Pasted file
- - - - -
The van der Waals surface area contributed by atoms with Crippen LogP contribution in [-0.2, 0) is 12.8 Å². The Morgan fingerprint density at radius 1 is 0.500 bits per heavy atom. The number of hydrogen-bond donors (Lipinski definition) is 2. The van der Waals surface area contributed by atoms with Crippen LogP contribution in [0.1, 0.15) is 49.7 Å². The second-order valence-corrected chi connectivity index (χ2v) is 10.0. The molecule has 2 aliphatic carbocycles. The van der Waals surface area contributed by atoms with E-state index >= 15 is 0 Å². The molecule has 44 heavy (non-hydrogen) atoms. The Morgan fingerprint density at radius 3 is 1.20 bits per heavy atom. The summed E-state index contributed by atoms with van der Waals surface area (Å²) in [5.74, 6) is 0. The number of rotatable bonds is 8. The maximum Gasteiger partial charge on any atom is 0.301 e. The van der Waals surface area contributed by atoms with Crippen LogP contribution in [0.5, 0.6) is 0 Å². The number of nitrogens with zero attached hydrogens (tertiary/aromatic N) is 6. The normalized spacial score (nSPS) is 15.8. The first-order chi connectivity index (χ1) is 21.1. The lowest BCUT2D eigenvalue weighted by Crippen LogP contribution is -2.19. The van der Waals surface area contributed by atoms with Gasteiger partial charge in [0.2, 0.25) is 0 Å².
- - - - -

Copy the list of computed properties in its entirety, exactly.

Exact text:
The van der Waals surface area contributed by atoms with Crippen LogP contribution in [-0.2, 0) is 12.8 Å². The Morgan fingerprint density at radius 1 is 0.500 bits per heavy atom. The number of hydrogen-bond donors (Lipinski definition) is 2. The van der Waals surface area contributed by atoms with Crippen LogP contribution in [0.1, 0.15) is 49.7 Å². The second-order valence-corrected chi connectivity index (χ2v) is 10.0. The molecule has 2 aliphatic carbocycles. The van der Waals surface area contributed by atoms with E-state index >= 15 is 0 Å². The molecule has 44 heavy (non-hydrogen) atoms. The Morgan fingerprint density at radius 3 is 1.20 bits per heavy atom. The summed E-state index contributed by atoms with van der Waals surface area (Å²) in [5.74, 6) is 0. The number of rotatable bonds is 8. The maximum Gasteiger partial charge on any atom is 0.301 e. The van der Waals surface area contributed by atoms with Crippen LogP contribution in [0.5, 0.6) is 0 Å². The number of nitrogens with zero attached hydrogens (tertiary/aromatic N) is 6. The normalized spacial score (nSPS) is 15.8. The first-order chi connectivity index (χ1) is 21.1. The lowest BCUT2D eigenvalue weighted by Crippen LogP contribution is -2.19. The van der Waals surface area contributed by atoms with Gasteiger partial charge in [0.2, 0.25) is 0 Å².